Editor’s Note: Rosa Prince is editor of The House magazine. She is former assistant political editor of the Daily Telegraph and author of the books “Theresa May: The Enigmatic Prime Minister” “and “Comrade Corbyn: A Very Unlikely Coup.” The views expressed in this commentary are her own. View more opinion on CNN.
“The Prime Minister is not under a desk.”
It says much about the current state of Liz Truss’s troubled premiership that this statement by fellow Conservative minister Penny Mordaunt on Monday afternoon was made, ostensibly at least, as a show of support.
A little over a month after being crowned leader, just about the best that can be said for the embattled Truss is that she is not cowering beneath the furniture inside 10 Downing Street.
She is, however, very much stranded in a wilderness of her own making; “in office but not in power” as was once said of her 1990s’ predecessor John Major; stripped of her authority, policy agenda, grip on her government and party, and, short of a miracle, prospects of leading her party into the next general election.
On Wednesday Truss faced a grilling in her first Prime Minister’s Questions session since u-turning on her flagship economic plan. Her third PMQ’s, as it’s known, proved an ugly affair, with opposition MPs repeatedly calling on her to resign and – worse – cries of derision echoing around the Commons chamber.
Hard to believe it is less than six weeks since Truss descended a helicopter to “kiss hands” with Queen Elizabeth II (two days before the latter’s death in Balmoral Castle, Scotland), becoming the United Kingdom’s 56th prime minister.
As she surveys the shattered wreck of her premiership, Truss must be wondering where it all went wrong – and quite how it collapsed around her ears so quickly.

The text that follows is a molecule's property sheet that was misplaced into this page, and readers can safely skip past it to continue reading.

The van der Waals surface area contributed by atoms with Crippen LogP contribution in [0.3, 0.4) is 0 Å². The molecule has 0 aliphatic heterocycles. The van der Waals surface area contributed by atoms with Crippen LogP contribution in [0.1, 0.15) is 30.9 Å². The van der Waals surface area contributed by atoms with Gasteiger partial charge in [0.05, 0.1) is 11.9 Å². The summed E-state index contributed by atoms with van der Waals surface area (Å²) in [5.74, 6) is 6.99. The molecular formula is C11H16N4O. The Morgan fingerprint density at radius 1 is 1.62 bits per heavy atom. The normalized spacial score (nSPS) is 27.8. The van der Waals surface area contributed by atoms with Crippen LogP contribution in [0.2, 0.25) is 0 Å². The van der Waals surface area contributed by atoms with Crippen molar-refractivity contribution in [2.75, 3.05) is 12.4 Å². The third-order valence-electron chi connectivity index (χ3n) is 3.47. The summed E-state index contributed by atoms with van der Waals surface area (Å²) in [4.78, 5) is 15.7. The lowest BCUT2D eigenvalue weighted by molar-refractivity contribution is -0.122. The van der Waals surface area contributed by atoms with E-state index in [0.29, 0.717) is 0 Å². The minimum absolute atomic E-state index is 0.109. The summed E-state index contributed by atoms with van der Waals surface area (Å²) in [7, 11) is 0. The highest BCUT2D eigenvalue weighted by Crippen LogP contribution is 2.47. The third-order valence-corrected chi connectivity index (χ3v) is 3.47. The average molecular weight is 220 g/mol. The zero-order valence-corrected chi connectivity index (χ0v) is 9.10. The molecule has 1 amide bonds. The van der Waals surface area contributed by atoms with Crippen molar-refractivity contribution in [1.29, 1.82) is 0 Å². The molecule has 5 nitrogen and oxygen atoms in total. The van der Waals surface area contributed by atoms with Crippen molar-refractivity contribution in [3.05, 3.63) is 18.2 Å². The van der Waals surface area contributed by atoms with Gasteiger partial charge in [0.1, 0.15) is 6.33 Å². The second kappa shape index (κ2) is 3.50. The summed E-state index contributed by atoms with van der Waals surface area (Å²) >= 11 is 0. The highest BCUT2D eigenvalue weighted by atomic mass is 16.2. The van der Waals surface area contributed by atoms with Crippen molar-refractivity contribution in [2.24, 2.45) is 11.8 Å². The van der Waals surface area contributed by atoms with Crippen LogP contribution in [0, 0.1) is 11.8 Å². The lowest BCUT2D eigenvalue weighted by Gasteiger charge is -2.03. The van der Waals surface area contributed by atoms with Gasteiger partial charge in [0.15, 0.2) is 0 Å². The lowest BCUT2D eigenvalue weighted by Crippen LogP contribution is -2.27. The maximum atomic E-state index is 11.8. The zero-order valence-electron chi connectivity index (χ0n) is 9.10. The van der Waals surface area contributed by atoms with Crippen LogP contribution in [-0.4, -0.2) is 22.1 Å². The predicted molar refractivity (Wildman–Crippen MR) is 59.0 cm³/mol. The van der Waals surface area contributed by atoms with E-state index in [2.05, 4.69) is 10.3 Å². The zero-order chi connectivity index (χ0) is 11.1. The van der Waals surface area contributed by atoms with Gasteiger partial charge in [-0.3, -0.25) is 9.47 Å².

To recap: as the country observed 10 days official mourning for the late Queen, Truss and her close ally and Chancellor Kwasi Kwarteng drew up plans for a financial package dubbed the “mini-Budget” but with consequences which would feel decidedly maxi.
Truss and Kwarteng’s prescription for turbo-powering the economy in a quest for growth through unfunded tax cuts unnerved the markets, triggering a run on the pound and forcing the Bank of England to step in to prevent pension funds collapsing.
Last week, Truss hoicked Kwarteng back from Washington DC, where he was attending a gathering of the IMF, to fire him for, as critics quipped, following her policies to the letter. In his stead, she installed as Chancellor the experienced Jeremy Hunt, a candidate from the opposite moderate wing of the party, but who trailed in eighth place behind her in the contest to replace Boris Johnson last summer.
On Monday, Hunt took steps to steady the markets by jettisoning the entire mini-Budget, including a planned 1p cut in income tax, a corporation tax rise and VAT-free shopping for tourists (Truss and Kwarteng had already been forced to ditch plans to scrap the top 45p tax rate).
That left Truss’s low-tax economic vision in tatters, a boil lanced not only for the short term but, to the fury of those who had been in her camp, leaving sufficient scar tissue to warn politicians off repeating the experiment for a generation.